eLearning projects usually consist of a large number of assets and configuration files. These need to be stored and managed in a way that permits controlled access as well as the ability to manage versions properly.
SCM (software configuration management) products are normally used to manage software projects but do have all the tools required.
- Access control with password protection
- Version control so you can keep track of version and work on a new version of a course while doing maintenance on the current version. Past versions can be checked out so you can go back to any older version to look at some assets.
- History with each update so you can tell who changed things
- Checkout/checkin with collision detection so you can catch the situation where 2 people changed the same file so that the work of the first person to commit changes, are not overwritten by the second person, accidently.
There are number of different version control systems available. Subversion is one of the big ones that has been around for a while.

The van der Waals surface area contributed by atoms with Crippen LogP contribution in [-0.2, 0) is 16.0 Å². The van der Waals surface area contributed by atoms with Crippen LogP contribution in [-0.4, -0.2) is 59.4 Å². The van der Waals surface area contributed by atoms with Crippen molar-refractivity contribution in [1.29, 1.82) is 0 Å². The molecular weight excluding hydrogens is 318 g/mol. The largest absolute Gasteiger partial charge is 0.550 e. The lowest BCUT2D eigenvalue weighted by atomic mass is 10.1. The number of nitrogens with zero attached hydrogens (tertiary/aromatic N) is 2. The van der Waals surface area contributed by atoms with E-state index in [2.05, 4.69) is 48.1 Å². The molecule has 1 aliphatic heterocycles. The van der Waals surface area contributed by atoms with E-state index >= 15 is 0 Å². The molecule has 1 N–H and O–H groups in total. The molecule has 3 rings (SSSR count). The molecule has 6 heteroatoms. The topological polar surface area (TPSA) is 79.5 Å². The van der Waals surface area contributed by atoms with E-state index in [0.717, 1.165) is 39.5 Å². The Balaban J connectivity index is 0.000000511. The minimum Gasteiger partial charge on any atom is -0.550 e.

Git and Mecurial are newer ones. Microsoft has one. CVS is an older one that is still used but has lost a lot of its following as the newer approaches came into style.
We started with CVS and moved to Subversion 5-6 years ago.
These run on servers but have Windows client applications that make the library look a bit like a disk on your PC. You can drag projects into a local directory to check them out.
Your IT infrastructure team or software development may be willing to set you up with a repository dedicated to Learning and Development
There are hosting sites that can provide a private repository as well. http://www.cloudforge.com/pricing offers Subversion or Git. for a pretty small monthlly charge.
Watch for storage costs if your courses include a lot of video or audio assets that will take up a lot of space.
Other less functional approaches can be put together using CMS systems (WordPress, Sharepoint, etc.) or Wikis. They will have some of the features of a SCM but not all.